We’ve seen a bunch of replacements for nixie tubes using LEDs and edge-lit acrylic for the numbers. But one of the earliest digital voltmeters used edge-lit Lucite plates for the numbers and a lot of incandescent lamps to light them up.
[stevenjohnson] has a Non-Linear Systems Model 481 digital voltmeter and he’s done a teardown of it so we can get a glimpse of the insides. Again, anyone who’s seen the modern versions of edge-lit numeric displays knows what they are: A series of clear plastic plates with numbers (or characters) etched into them, each with a light source beneath them. You turn one light on to light one plate, another to light another, and so on. The interesting bit here is the use of incandescent bulbs and the use of sequential relays to cycle through the lights. The relays make a lot of racket, especially with the case open.
[stevenjohnson] also notes that he might have made a mistake opening up the part of the machine where the plates are stored as it took him a bit to get the plates back in place and back in the unit. We’d imagine it was pretty loud if you were taking a lot of measurements with this machine, although it looks great inside and, obviously, the idea is a pretty good one. Check out this edge-lit nixie tube display or these edge-lit numeric modules.
15 thoughts on “Before There Were Nixie Tubes, There Were Edge-Lit Displays?”
Oh man, I couldn’t imagine if devices today had that sort of haptic and audible feedback. It’s a pleasure to see how devices worked and sounded in the past.
My funnest sound from the past was when my personal computer drove the IBM Selectric the one with the ball. Just watching the ball move change its head to hit the correct letter was amazing.
Devices still make sound, it’s just display that don’t, except for some non LED monitors that develop an annoying buzz or whine of course.
Wow that sound is very satisfying.
I remember one of the first digital volt meters I used was with a part time job whlie going to tech school in the late 60’s. Don’t remember who made it, but remember how it worked. It had a mechanical counter much like a mechanical speedometer, that was drive by a motor. The motor also turned a multi turn pot to balance a bridge. It was always fun to watch wheels spin and listen as the motor spun up real fast to get close to the final value. As it got closer you would see the counter slowing down to the final value, then you would see the last digit slowly turning with any slight change. It wasn’t as loud as the stepping relays in the edge-lit unit, But,it was auto ranging, and you could hear the relays click as it selected the correct range and then the motor started to spin.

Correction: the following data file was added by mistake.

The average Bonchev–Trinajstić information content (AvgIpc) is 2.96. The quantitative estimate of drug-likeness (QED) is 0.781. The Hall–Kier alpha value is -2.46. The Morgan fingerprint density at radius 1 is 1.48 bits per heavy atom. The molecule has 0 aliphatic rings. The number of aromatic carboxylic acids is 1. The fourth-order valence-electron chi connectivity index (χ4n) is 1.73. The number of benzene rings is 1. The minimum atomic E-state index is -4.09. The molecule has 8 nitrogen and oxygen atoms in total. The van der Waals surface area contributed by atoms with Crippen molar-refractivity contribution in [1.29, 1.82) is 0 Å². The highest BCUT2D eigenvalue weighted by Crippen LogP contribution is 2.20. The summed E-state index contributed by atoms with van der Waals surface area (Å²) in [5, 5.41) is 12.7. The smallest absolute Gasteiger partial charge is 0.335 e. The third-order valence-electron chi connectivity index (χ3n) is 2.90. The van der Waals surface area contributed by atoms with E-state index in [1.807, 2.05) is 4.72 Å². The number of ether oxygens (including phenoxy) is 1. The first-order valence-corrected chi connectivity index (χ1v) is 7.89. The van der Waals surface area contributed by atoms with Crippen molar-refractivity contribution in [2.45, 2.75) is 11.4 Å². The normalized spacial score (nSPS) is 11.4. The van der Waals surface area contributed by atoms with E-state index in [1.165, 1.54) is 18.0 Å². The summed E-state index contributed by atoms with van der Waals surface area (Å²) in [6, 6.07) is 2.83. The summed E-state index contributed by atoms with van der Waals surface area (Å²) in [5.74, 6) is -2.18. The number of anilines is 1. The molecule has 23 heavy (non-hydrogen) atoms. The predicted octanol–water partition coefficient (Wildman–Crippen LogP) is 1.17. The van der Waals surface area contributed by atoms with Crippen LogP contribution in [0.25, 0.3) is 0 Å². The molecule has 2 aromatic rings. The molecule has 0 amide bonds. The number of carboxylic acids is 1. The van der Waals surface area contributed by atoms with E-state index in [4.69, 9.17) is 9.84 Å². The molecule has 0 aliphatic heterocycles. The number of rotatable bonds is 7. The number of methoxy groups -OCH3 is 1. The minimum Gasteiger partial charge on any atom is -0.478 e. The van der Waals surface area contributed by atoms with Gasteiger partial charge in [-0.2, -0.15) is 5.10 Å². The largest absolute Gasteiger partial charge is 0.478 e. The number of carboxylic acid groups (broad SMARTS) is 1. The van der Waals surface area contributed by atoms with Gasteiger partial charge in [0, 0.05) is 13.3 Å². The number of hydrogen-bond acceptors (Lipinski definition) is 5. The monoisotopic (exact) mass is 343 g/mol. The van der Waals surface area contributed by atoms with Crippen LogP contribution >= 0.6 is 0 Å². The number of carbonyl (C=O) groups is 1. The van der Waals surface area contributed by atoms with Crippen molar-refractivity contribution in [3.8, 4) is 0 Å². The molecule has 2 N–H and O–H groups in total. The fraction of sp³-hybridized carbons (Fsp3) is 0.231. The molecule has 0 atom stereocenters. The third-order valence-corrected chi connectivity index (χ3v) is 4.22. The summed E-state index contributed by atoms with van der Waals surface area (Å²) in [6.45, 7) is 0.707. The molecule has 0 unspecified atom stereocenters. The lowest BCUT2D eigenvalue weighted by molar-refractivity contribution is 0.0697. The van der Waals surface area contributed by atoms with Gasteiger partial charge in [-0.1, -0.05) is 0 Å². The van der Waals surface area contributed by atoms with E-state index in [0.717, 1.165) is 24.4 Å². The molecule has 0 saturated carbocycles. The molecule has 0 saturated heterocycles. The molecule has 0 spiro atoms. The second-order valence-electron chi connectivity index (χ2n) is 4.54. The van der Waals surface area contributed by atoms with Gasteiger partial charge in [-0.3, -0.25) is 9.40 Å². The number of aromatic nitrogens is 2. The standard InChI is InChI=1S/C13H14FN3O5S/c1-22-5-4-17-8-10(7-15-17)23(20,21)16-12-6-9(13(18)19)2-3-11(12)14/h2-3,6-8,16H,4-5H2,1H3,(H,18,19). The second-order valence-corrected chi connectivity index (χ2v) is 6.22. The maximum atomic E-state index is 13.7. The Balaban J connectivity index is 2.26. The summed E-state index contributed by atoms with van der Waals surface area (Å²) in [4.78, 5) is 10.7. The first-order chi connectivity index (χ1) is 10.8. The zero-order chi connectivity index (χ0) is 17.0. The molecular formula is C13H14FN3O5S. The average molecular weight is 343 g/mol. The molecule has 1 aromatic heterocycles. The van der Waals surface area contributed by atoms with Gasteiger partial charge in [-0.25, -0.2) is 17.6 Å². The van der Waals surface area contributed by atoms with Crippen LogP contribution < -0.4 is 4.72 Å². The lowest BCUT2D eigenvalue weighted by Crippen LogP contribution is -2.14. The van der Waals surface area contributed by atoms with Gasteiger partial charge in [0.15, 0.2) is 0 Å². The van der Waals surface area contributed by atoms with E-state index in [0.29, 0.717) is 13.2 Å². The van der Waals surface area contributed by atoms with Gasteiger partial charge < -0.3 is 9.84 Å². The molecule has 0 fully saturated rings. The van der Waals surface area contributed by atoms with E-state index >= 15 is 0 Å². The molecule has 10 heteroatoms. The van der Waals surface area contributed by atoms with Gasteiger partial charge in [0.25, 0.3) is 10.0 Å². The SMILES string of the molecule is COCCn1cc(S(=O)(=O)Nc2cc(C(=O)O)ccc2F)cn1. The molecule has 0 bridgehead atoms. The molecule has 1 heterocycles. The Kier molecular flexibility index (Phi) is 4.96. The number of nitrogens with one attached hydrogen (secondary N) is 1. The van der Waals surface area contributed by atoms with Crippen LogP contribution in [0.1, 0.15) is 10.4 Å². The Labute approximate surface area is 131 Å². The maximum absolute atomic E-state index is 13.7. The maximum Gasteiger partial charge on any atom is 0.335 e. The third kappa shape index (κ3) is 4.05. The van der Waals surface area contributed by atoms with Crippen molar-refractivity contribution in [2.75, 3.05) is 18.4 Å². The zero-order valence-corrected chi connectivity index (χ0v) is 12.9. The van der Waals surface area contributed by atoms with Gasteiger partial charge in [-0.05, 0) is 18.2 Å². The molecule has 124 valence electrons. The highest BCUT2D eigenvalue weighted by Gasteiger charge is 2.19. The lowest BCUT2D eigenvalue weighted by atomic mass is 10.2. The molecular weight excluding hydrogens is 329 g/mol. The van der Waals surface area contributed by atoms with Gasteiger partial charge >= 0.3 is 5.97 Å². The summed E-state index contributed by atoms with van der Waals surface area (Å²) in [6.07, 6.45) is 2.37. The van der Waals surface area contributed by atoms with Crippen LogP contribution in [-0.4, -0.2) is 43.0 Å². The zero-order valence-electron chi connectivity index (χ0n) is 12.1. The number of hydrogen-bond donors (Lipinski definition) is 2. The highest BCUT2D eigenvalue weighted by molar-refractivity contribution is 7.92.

I want one, and now. :)
That sounds incredibly cool! Almost drooling here…
Shounds good, I would quite like one too. Next time I have parts, money, time, I’ll make one… oh, maybe next year.
Staying thst I have a couple of those old mechanical phone switches somewhere.
I wonder if I can 3D print them.
You can 3D print long term reliable contacts? Very nice!
Well it would sound right.
Would this happen to be it? http://www.myvintagetv.com/voltmeter/front.jpg
Thanks for this. I actually used one of these when I worked at North American Aviation in the mid 60’s. It was the first digital voltmeter I ever had experience with.
I had one of the NLS meters, think it was a model two. Had those stepper relays in it. Had a bad HV cap in it when I got it. (For the tubes.) Remember when I subbed in another HV cap and fired it up… Those steppers took off and rather startled me. Still own a Cimron 6200 DVM (DC only, without AC or Ohms plugins, which I also have.) Anyway it has same stepper null “system” only it uses reed relays on the input ladder. Not near as noisy as the rotary steppers. But still startling to those unused to hearing noises come from a DVM. Why do I hang onto it? Still the only meter I own that will read a tenth of a microvolt!
This would be good as a part of an electro mechanical music machine
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